3. The electron microscopic changes of the skele-tal muscles and periosteum obtained from both forelimbs.

The specimens were processed and fixed in 2.5% glutaraldehyde solution for 24 hours and postfixed in 1% osmium for 6 hours. The pieces were dehydrated in ascending grades of ethanol and embedded in araldite. Ultra thin sections were obtained using a Reichert- Jang Ultramicrotome. The sections were stained with uranyl acetate and lead citrate. The stained sections were examined in a Japan Electronic Optical Lab (Jeol)-100 x electron microscope.

The two humeri of both forelimbs were freed from their musculature attachment and measured in length and mid shaft thickness using a caliper of 0.05 mm accuracy.

Statistical analysis were carried out using a two-tailed t-test using BMDP statistical software and the result was considered statistically significant if P<0.05.


All the rabbits survived the surgery and the study period. The denervated right forelimbs have shown complete ab-sence of sensation and were paralyzed. Muscular atrophy was prominent. The proximal joints were stiff and extended, while the phalangeal joints were stiff in flexion.

The radiological examinations revealed deformity of the forearm bones (bowing) at the diaphysis (Fig. 1), a defor-mity not seen in the humerus of the denervated limb.

The macroscopic appearance revealed pale and atrophied muscles of the denervated side in comparison with the control group. The phalangeal joints showed marked stiffness and reduction of the synovial fluid content. The articular surfaces were deformed and ulcerated. The periosteum of the denervated side was thin and friable. The measurements in length and thickness of the denervated and control humeri at 3, 6 and 12 months respectively has shown slight reduction in length and significant reduction in width (P<0.0001) (Figure 2) of the dener-vated limbs. That was more obvious in the first six months of age.

Figure 1
Figure 1

Figure 1: Plain X ray showing deformed forearm bones (bowing) at the diaphysis in the denervated limb (above) compared to control (below).

The denervated skeletal muscle fibers exhibit alternate arrangement of A and I bands. In the middle of the I-band, electron dense Z lines are prominent. Multiple nuclei are peripheral and they are somewhat spindle-shaped. The nucleoli are of moderate density and the chromatin is scattered throughout the neucleoplasm.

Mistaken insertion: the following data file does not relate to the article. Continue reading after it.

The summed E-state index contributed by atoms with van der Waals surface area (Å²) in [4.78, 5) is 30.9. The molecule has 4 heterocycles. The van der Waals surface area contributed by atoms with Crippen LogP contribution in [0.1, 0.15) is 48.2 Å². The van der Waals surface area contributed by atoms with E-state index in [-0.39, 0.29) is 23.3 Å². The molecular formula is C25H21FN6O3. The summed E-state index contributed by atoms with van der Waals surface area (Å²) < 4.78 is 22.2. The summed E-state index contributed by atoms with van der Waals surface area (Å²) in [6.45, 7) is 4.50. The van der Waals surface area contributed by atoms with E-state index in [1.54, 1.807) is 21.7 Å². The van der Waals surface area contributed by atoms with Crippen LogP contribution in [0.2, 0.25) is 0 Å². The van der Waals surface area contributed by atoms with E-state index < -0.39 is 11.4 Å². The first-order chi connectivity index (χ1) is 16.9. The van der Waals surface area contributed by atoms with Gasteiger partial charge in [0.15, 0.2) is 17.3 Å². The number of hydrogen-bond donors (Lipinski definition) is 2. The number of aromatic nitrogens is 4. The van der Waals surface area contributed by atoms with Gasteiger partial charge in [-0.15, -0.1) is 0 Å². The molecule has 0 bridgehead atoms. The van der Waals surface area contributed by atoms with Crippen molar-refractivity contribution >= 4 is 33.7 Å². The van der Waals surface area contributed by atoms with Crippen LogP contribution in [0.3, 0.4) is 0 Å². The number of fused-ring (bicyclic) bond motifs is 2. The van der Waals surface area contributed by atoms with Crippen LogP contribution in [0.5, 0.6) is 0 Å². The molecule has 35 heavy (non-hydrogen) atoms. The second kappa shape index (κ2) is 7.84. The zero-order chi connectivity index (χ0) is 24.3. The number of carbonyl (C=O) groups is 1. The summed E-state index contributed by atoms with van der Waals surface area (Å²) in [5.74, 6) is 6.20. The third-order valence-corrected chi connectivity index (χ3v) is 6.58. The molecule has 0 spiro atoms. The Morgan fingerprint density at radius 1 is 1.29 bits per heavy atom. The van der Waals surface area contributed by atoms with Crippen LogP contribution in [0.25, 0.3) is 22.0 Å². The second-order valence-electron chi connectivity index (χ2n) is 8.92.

However, three months following denervation, the tested limbs have shown significant changes in the skeletal mus-cle and the periosteum. In almost all the denervated skele-tal muscles, the nerves have disappeared except a few (Fig 3). In some survived nerves myelenation could be noted. The survived nerves showed sign of degeneration. The mitochondria did not show any appreciable changes in their gross shape, but in all, the cristae were totally lost (Fig 4). Interestingly, severe remarkable changes were noted in the nucleous. The nucleii have shown significant indentation (Fig 5). The nucleolus has become more electrons dense and the chromatic material aggregated in big lumps mostly close to the nuclear membrane. In some cases, branching pattern of myofibrils could be noted (Fig 6).

The periosteum showed rich vascularization and distribution of collagen fibers. In no case, nerves could be seen in the periosteum. However, nerves accompanying the ves-sels were not affected.

Measurement of the length and the thickness of denervated and control humerus

Figure 2: Measurement of the length and the thickness of denervated and control humerus at 3, 6 and 12 months for 24 rabbits.

Figure 3

Figure 3: In almost all the denervated skeletal muscles, the nerves have disappeared except a few which are severely damaged (arrow).(Scale bar = 2μm)

Figure 4

Figure 4: The mitochondria did not show any apprecia-ble changes in their gross shape, but in all, the cristae were totally lost (arrows).Condensation of the nuclear chromatin is also observed. (Scale bar = 2μm).

Figure 5

Figure 5: The peripheral nucleii have shown significant indentation (arrows). The nucleolus has become more electron dense and the chromatic material aggregated in big lumps mostly close to the nuclear membrane. (Scale bar = 2μm)

Figure 6

Figure 6: Branching pattern of myofibrils and nuclear indentation are noted. (Scale bar=2μm)


This study was designed to explore the role of absent normal innervations on limbs growth. Difficulties still exist in understanding the pathogenesis of idiopathic deformities, congenital leg length discrepancy and the hemiatrophies.

The performed denervation operation was a reliable method to achieve permanent brachial plexus neurectomy on the right forelimb which was proved clinically, macroscopically, radiologically and histopathologically.